Voice matching is a nerdy-cool industry term for emulating the voice of another person so completely that when matched with their video, people don’t know the difference. For example, dubbing the voice of a movie star who is unavailable for audio dialogue replacement (ADR) in a film. If you like treasure hunts, watch the dubbed (less swear-tastic) versions of Rebel Wilson’s films and tell me which lines are my voice or watch the fun Disney projects featuring Kerry Condon’s voice and see if you can tell which lines are mine. In addition to these types of opportunities, my favorite reason to spend countless hours listening to and repeating another voice is biopics or biographical projects where we have to bring someone real to new life.
I created my Celebrity Sketches series to show people how I begin the voice matching process which takes months, but let’s walk through the fine points here so you can give them a try when you need to voice match a real person for a project.
First, I meditate on the individual and ask if I have their permission to embody their essence as closely as possible. I do this to give myself permission to allow the kaleidoscope of Amy Walker to rearrange itself into this “other” shape, or else it will always feel like ac-ting. Then I’ll jump on YouTube and search for the exact samples I need. Video is infinitely better than audio-only, but sometimes audio is all you have. For a video I made where I start off singing “Over the Rainbow” as young Judy Garland and slowly morph through her life, I used three samples: “The Wizard of Oz” and live audio recordings from the middle of her life and her last performance.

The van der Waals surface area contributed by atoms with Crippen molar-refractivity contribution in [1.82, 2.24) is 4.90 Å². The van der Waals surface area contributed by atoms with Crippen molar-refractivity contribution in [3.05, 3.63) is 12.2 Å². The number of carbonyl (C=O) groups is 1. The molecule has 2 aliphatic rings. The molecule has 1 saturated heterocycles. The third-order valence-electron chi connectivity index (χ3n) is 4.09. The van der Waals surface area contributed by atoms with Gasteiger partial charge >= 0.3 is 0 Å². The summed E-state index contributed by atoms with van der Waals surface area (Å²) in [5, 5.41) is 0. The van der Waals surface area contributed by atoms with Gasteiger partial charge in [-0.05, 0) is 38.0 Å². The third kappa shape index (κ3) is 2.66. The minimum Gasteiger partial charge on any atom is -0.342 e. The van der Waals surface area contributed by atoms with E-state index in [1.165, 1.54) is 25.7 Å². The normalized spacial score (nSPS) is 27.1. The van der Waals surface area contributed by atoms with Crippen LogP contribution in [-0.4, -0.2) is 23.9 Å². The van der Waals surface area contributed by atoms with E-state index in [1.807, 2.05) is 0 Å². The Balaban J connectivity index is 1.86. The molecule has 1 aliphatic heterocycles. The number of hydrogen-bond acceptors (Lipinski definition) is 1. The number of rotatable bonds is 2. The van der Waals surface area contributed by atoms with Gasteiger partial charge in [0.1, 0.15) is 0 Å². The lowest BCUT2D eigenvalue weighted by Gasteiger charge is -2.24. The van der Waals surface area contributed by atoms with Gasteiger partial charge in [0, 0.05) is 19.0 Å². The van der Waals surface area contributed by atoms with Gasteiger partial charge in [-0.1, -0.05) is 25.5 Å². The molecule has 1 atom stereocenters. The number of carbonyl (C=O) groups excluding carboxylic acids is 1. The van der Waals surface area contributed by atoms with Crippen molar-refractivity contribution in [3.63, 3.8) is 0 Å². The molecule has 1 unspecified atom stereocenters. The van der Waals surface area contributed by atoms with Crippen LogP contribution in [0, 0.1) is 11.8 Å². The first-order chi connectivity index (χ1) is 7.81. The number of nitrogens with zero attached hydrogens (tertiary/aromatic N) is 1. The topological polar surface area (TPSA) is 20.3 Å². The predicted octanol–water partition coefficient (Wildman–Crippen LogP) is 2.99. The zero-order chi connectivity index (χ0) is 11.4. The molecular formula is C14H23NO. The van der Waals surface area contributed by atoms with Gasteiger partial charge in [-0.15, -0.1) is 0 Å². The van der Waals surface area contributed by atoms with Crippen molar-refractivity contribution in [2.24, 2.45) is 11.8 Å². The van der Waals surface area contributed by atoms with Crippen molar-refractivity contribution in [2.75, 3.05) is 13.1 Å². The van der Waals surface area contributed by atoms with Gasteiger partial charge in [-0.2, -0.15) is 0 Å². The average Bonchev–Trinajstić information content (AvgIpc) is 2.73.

Next, I’ll thoroughly warm up my face, voice, and body. Then I close my eyes and listen, letting her tone and timbre fill my lungs, my bones, my throat, and mouth until a sound emerges. I absorb and repeat with completely rapt attention and full permission to expand my identity to include this new way of sounding and being. My body will move of its own accord. There are few shapes that could create the perfect embouchure for Judy’s particular voice to come out, and my body now knows intuitively what to do to support the sound. If you have trouble allowing that freedom, close your eyes, breathe, and relax completely. Place your awareness on allowing that voice wave through your whole body.
The bulk of the practice is then simple. Record a phrase from the sample, then repeat it, and do that 3–5 times for one phrase of maybe 5–7 words. Then listen back very mindfully to each of the layers conveyed in a voice. The pronunciation: how do they make their S? Is it a bit slushier than mine? The tone: are they more nasal, deep, breathy, and resonating higher in the soft palate? The melody: did I hit all the same notes or was that syllable a fraction higher? The rhythm: was my pacing and emphasis the same, or did they hesitate slightly longer or make that word heavier? And the vibe: what were they feeling and conveying in this moment?
Check your voice against theirs, adjusting layer by layer, note by note, and record again. Them, me, them, me, them, me, me, me. Dozens and eventually hundreds of times. Literally. After working through several minutes of a sample for a good 30–60 minutes, I’ll start to pick up their patterns. Their cadence, timbre, and melodies will feel more natural to me and I can even start guessing how the next sentence will sound.
When I listen back to them and me, side by side, and feel I’m really getting close, I’ll pause and meditate on the last layer: the vibe. What were they feeling when they spoke or sang it? What message do they want me to convey?
This is the last ingredient. I’ll find resonance with an aspect of their purpose and why it’s important to me too. I’ll understand even more deeply why I am the one to convey this new form of their message. Why I am the last ingredient. Because it’s not the same as when they lived it. It’s not a recreation. It’s an interpretation. It's alchemy, and a deeply exhilarating honor.
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